DIY Video Vignette -Diana Huang

In this tutorial, I’ll teach you how to create a vignette effect in a video. A vignette blurs or darkens the edges of a frame, and therefore highlights what is happening in the lighter areas. You often see this in photographs (here’s an example) but clearly it can be useful in videos as well.

Unfortunately, Premiere does not (to my knowledge) have a built-in vignette effect, unless you buy expensive add-ons. However, you can achieve a similar effect in a few easy steps with the use of Photoshop.

So you have an idea of where this is going, my video starts with a stuffed animal in the middle of the shot and simply zooms in on the face over time.

On the left is the first frame of the original video. On the right is the final frame.

I want the video to darken the edges of the screen to highlight the face. Also, I want the darkened edges to spread over the course of the video.

To do this, first open Photoshop and open a blank white image the size of your video frames. In my case, this means 640×480 px.

Match the image dimensions to your video dimensions.

Then, set the background color to black and fill the image with black by clicking on your blank image and pressing ctrl/cmd + delete.

Ctrl/Cmd + delete fills the image with the selected background color.

Set the foreground to gray by setting hue and saturation to 0 and brightness to 50.

Then choose the brush tool and click on the brush panel (third icon to the right in the options window). Make sure that the brush is set to 0% hardness.

Next, set the brush size to very large by repeatedly hitting the ] on your keyboard. The final brush size should be a fraction smaller than the image, but not by much. Click about 3 times in the center of the image. You should see light gray spreading into the black. Save this image as a psd file titled vignettefinal.

Save this image as vignettefinal.

Then, continue clicking on the center of the center of the image until only the corners of the image are still black. Use save as to save this new image as psd file vignettestart.

Save this image as vignettestart.

You can now close Photoshop and open Premiere. Set up a new project and import your video and two images (vignettestart and vignettefinal). Drag your video file into video 1. Drag vignettestart to beginning of video 2 and vignettefinal so that the end of the block matches with the end of the video file. Then, extend each of the images so that they meet in the middle.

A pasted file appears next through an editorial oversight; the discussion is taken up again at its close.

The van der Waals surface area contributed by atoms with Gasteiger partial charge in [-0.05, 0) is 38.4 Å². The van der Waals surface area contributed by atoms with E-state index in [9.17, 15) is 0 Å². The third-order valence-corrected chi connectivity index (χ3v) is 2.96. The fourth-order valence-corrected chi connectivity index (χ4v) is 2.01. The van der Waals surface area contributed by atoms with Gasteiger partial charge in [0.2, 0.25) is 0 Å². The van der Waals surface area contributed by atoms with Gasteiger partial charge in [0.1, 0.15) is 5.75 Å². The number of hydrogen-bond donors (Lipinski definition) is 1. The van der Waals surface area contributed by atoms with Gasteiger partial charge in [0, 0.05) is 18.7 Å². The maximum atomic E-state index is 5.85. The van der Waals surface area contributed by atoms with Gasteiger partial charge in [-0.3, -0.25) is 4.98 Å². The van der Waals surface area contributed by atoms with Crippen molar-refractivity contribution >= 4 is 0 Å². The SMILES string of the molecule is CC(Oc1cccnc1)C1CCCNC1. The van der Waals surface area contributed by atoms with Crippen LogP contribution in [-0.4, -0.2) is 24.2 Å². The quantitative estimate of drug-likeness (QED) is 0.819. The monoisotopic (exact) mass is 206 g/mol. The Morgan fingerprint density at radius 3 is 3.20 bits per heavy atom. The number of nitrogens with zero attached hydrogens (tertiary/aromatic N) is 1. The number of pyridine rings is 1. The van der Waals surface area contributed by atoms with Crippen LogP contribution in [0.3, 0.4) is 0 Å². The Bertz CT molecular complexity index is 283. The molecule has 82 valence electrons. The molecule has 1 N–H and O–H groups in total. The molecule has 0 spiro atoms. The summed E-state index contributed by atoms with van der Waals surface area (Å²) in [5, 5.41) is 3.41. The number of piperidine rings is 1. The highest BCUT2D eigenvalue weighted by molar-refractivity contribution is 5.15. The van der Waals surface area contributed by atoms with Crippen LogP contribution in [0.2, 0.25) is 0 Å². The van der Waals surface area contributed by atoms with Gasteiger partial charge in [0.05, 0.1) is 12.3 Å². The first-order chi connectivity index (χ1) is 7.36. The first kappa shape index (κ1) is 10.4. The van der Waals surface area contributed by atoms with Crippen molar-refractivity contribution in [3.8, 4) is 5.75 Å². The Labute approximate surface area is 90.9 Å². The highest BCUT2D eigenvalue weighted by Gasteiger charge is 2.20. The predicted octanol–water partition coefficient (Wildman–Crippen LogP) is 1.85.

Click each image block and change opacity to 80% with blend mode: hard light. Depending on the effect you want, you may want to instead use soft light, or otherwise change the opacity settings. These settings decide how the vignette overlaps with the main video.

Find Cross Dissolve under Video Transitions -> Dissolve in the Effects window. Drag Cross Dissolve two the crossing point of the two images and drop it. Then, extend Cross Dissolve out both ways until it takes up the entire length of Video 2.

Now, you can render the video and play it. You will see that the black edge creeps into the video as time goes on.

The effect I produced in this video is overly strong to make the effect clearer (this is due to the opacity setting I chose), but you can easily adjust this to your needs. You can also adjust the placement of the bright spot by changing the Photoshop images you produce, or do more detailed animation by increasing the number of images you crossfade together or changing the timing of the images.

Inspiration for this DIY came from watching this psdtuts tutorial by Phil Beard on creating a ondestructive vignette in Photoshop. I then applied this technique to videos in Premiere.

– Diana Huang


~ by Diana Huang on March 13, 2011.

One Response to “DIY Video Vignette -Diana Huang”

  1. In my opinion, Diana’s post is one of the most engaging of the DIY How To posts. She combines clear instructions with multiple step-by-step images to ensure that the reader knows exactly how to create a vignette effect in his or her video clip. Unlike other effects, this is not a one-step process included in the Premiere basic package (like transitions, separating clips, etc). Diana clearly spent a sufficient amount of time creating this instruction manual for readers. Even as a newcomer to the world of video editing, I’m confident that I could apply this effect to my video because Diana’s instructions are thorough and concise.

    – Jen Hirsch

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